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"You Can’t Sit with Us": Drinking Too Much at the Symposium

By Emma Mendez Correa (NYU)

We probably all feel that we know what alcoholism is, but: how should we describe it? Liver cirrhosis? Drinking alone, in social isolation? When studying alcoholism, both representations are relevant: the former in the biomedical sphere, the latter in a psychological one. The face of alcoholism depends on your perspective; defining alcoholism proves to be an elusive task. Adding a historical dimension to this task makes finding pathological features even harder. Both drinking and drink transform over time.

Lament and Substance Abuse

By Paul Eberwine (Princeton University)

As early as Homer, Greek literature treats lamentation as a controlled substance: an indulgence which must be approached with moderation. This may seem strange, considering the brutal and graphic terms in which lament is often described. Nevertheless, the affect most consistently associated with Homeric lament is not pain, but pleasure (Flatt 2017). The poems repeatedly deploy formulae which thematize the terpsis gooio, the peculiar pleasure of lamentation.

Ebrietas in Seneca’s Philosophical Prose: Between Vice and Illness

By Nikolaos Mylonas (Durham University)

Seneca often discusses mental illness in his philosophical prose, explaining it in physical terms by showing its detrimental effects on the individual’s suffering body (e.g., Tranq. 1.2, 2.1, 2.6). In his writings, ills of the mind and moral flaws are not clearly differentiated, with vices often portrayed as forms of mental illness. This is the case for Seneca’s approach to drunkenness (ebrietas), discussed at length in his Epistulae morales (Ep. 83; 59), and philosophical essays and dialogues (Tranq. 17; Ir. 1.13; Q. Nat. 3.20).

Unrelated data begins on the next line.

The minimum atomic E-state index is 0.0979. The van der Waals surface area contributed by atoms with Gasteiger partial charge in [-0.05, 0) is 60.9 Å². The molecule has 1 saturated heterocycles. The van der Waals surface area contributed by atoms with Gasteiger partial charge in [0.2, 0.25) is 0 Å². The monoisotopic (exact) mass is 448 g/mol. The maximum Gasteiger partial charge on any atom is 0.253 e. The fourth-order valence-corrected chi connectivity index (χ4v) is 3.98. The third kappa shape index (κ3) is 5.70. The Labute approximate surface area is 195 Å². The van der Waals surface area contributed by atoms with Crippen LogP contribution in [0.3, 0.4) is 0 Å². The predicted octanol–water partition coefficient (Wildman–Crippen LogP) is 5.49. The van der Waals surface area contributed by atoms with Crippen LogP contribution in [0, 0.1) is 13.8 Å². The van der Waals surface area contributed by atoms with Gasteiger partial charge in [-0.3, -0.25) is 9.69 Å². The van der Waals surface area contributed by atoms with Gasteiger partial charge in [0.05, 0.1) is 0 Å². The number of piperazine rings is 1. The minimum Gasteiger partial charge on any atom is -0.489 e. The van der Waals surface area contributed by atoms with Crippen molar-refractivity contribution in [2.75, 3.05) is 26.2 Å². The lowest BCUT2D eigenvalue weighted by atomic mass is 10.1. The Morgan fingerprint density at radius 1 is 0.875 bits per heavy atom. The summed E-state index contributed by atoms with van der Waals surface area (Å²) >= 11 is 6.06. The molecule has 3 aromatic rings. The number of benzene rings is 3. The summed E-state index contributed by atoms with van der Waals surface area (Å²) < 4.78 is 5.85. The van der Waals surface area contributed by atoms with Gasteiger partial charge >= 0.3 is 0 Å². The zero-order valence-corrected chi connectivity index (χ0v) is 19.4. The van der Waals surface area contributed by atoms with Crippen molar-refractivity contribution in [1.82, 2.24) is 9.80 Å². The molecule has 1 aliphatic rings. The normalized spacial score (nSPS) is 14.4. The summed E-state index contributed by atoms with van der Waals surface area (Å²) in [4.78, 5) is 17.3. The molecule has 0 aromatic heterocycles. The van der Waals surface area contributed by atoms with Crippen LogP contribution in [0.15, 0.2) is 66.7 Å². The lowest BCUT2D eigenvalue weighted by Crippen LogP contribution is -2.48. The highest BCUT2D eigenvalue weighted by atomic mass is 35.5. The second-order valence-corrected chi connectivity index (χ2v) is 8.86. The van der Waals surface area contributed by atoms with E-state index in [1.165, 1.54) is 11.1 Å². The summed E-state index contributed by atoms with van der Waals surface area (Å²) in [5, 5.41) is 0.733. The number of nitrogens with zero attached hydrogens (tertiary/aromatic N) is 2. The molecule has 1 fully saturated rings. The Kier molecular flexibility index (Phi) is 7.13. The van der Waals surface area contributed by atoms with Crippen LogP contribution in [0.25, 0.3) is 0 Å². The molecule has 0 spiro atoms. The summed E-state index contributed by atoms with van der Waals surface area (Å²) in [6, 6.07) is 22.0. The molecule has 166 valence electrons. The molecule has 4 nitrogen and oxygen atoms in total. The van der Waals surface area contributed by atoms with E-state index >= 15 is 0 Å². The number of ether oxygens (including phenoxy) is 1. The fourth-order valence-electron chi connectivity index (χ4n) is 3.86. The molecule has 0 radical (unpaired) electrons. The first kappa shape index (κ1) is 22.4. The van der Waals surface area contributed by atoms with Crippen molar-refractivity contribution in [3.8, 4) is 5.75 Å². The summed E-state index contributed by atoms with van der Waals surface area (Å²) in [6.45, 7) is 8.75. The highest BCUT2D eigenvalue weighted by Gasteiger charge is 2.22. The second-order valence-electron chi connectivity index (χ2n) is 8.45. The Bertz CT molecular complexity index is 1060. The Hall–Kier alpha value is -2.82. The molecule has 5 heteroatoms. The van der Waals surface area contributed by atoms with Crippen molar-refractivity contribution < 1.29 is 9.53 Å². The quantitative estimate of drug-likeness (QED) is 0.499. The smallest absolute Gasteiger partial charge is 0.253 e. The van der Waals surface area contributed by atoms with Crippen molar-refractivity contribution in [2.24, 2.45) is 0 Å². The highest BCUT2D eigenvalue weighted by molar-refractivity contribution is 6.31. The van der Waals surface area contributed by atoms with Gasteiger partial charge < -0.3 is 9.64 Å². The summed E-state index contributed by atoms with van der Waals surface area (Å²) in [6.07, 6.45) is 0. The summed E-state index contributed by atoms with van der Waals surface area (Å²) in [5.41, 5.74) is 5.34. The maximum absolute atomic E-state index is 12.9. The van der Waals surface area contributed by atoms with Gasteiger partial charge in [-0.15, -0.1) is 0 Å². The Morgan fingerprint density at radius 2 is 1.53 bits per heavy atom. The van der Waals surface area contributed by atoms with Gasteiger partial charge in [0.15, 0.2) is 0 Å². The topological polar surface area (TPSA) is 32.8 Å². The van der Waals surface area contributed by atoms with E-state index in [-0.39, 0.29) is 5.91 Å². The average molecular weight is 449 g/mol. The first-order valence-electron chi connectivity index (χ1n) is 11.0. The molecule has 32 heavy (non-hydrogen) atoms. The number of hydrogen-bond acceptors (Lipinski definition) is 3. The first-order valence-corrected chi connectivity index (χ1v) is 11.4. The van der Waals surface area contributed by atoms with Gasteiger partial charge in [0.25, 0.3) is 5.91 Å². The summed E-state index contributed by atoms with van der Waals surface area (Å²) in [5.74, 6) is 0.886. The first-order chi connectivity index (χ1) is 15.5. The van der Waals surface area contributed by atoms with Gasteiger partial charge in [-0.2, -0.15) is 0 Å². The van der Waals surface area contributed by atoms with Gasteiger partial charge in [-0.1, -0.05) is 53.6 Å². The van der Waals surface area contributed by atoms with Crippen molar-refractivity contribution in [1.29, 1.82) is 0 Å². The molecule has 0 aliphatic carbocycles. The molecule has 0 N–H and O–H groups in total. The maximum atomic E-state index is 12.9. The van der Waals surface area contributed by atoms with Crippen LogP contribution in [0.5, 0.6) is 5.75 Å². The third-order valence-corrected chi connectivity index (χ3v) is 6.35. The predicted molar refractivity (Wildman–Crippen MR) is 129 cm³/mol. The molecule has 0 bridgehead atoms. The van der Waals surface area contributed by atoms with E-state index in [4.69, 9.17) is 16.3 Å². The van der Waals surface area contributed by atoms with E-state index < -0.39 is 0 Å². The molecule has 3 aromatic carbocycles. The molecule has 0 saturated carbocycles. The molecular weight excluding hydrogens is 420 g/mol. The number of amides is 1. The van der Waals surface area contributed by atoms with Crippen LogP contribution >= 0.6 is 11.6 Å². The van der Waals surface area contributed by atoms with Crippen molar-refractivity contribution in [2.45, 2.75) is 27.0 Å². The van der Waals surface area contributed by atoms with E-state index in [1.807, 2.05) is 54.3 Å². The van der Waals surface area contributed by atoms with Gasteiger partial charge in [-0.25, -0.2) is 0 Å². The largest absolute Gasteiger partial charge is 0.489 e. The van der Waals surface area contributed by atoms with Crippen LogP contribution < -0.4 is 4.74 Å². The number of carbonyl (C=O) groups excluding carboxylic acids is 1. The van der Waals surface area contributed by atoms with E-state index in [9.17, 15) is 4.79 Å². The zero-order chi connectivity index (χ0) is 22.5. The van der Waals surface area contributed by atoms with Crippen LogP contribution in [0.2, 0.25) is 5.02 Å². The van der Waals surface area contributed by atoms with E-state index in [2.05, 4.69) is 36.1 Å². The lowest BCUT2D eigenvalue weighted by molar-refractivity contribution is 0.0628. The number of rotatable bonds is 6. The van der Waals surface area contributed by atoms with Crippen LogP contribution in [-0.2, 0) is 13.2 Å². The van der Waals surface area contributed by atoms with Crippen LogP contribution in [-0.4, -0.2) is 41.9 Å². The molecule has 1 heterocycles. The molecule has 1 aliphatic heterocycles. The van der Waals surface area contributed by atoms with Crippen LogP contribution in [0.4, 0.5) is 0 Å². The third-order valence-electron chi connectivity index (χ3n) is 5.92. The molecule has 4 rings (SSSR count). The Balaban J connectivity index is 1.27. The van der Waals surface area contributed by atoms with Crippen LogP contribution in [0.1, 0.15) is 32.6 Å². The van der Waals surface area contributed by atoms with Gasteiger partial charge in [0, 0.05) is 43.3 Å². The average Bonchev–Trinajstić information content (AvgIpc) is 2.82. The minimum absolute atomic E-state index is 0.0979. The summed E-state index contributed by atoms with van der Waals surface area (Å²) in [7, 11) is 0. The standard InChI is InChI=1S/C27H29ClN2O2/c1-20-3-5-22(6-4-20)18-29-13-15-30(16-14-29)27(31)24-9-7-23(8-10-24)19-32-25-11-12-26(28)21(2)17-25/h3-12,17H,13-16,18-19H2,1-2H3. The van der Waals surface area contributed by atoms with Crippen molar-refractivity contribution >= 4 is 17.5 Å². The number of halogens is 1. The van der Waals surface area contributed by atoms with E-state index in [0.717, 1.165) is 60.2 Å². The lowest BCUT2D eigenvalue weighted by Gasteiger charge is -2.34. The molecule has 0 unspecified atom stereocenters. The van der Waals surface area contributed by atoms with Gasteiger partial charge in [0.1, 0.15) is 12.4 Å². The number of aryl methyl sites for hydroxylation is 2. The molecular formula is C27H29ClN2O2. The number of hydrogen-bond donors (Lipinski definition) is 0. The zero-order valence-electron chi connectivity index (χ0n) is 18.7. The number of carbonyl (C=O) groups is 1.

Toxic Beauty: Aphrodite and Narcosis in Apuleius’ Cupid and Psyche

By Catalina Popescu (University of Texas at Austin)

Scholarship has investigated the pharmaceutical value of love filters as situated in between aphrodisiacs and poisons. The ancients were aware of the nefarious properties of these filters, as we see in Antiphon’s Speech against the Stepmother. In societies with arranged marriages, where romantic relationships appeared suspicious (see Elpinice’s romance with Callias, Laurin 2005, pp.